The Lost Chambers Aquarium and The Ambassador Lagoon


  • The Ambassador Lagoon, Shark Lagoon and The Lost Chambers Aquarium combined are home to over 65,000 marine animals including big eye scads, baby stingrays, moon jellies, moray eels, lobsters, batfish, snapper, hammour, cobia, golden trevallies, piranha, anemones, giant grouper, blue damsels, eagle rays, whitetip reef sharks, gray reef sharks, and zebra sharks.
  • There are more than 250 species of fish at Atlantis
  • More than 100 team members care for the marine animals at Atlantis. Their jobs include aquarists, water quality technicians, veterinarians and even chefs
  • Atlantis Aquarists’ favourite job is to dive with the marine animals, which they all do daily
  • The fish that call Atlantis, The Palm, home are fed over 400 kilos of restaurant quality seafood daily – including shrimp, krill, squid, mackerel, anchovy and other varieties of fish and romaine lettuce each day, which is meticulously prepared in the food preparation area. To put this into perspective that’s one and a half times the amount of seafood Nobu serves in total per week…. in just one day!

  • The Ambassador Lagoon is an 11-million-litre marine habitat and one of the top ten largest aquariums in the world
  • It is also the largest open-air aquarium in Africa and The Middle East
  • The viewing pane into The Ambassador Lagoon is 10 meters tall and 70cm thick
  • The back of house in The Ambassador Lagoon is a force to be reckoned with, using 5.9km of pipework, which is longer than the length of the Palm
  • To keep the lagoon clean, the amount of sand filtered into The Ambassador Lagoon is equivalent to the weight of 580 camels
  • If all the water was drained from The Ambassador Lagoon it would fill 4.5 Olympic sized swimming pools
  • It takes a team of 45 people to ensure the water is successfully filtered around the clock
  • The majority of the fish in The Ambassador Lagoon are schools and shoals. Any group of fish that stay together for social reasons are shoaling, and if the group is swimming in the same direction in a coordinated manner, they are schooling
  • The fish in The Ambassador Lagoon have their favourite dishes. The baby whitetip reef sharks love milkfish, angelfish devour romaine lettuce and bowmouth guitar sharks love blue crab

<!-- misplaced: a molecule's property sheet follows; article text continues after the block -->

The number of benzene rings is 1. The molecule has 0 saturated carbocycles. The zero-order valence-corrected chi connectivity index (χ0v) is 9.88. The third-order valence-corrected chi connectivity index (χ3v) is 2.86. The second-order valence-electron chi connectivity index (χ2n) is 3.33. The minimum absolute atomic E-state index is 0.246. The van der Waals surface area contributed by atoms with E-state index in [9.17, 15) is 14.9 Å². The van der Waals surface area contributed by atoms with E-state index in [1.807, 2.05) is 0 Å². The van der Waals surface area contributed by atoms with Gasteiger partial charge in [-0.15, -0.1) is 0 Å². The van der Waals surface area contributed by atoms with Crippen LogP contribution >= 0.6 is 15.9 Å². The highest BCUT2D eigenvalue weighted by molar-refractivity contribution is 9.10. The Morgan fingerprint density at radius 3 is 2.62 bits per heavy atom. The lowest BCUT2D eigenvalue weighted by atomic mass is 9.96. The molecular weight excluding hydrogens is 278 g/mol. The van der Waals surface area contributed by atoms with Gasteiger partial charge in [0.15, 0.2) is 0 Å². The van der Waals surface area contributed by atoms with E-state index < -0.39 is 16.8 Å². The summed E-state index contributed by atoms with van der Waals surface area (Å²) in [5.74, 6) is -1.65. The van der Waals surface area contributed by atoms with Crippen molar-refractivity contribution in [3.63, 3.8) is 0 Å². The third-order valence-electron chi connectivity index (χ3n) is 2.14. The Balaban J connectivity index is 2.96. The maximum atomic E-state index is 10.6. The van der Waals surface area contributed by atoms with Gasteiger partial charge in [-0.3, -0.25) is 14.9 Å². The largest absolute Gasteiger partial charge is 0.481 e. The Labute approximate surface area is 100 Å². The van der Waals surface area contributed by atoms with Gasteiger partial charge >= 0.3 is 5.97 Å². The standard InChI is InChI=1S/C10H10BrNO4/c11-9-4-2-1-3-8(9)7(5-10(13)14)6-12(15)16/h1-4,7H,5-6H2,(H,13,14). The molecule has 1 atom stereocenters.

• The blacktip reef shark is the most popular and largest breed of shark in The Ambassador Lagoon. Did you know that it’s possible for a female black tip reef shark to fertilize her own eggs and impregnate herself without the help of a male?
  • Blacktip reef sharks can also grow up to six feet (2m) and weigh up to 270 pounds (123kg)
  • With many different species of rays in The Ambassador Lagoon, they are a firm favourite with guests. Rays are amongst the oldest surviving group of jawed vertebrates, first appearing in the fossil record during the lower Jurassic (about 150 million years ago) and during the Ancient Greek times. Dentists used the venom from the stingray's spine as an anesthetic
  • Stingrays are pretty heavy when at full size, weighing a hefty 790 lbs (358 kgs), that’s more than a grand piano
  • The number of people that snorkel in The Ambassador Lagoon averages about 20 guests per day
  • On average 80 guests are lucky enough to dive in The Ambassador Lagoon every week
  • Immersive marine animal adventures are offered for ages 8-80 years old. You can feed rays in waist-deep water in the shark lagoon, snorkel at the surface, walk underwater with a special air supplied helmet, snorkel or even dive with dive certification or without prior dive experience. There is a programme available for everyone

  • There are 22 exhibits in The Lost Chambers Aquarium
  • 28 people are responsible to clean the big tanks and the small exhibits in The Lost Chambers
  • The Lost Chambers Aquarium welcomes approximately 3,000 guests per week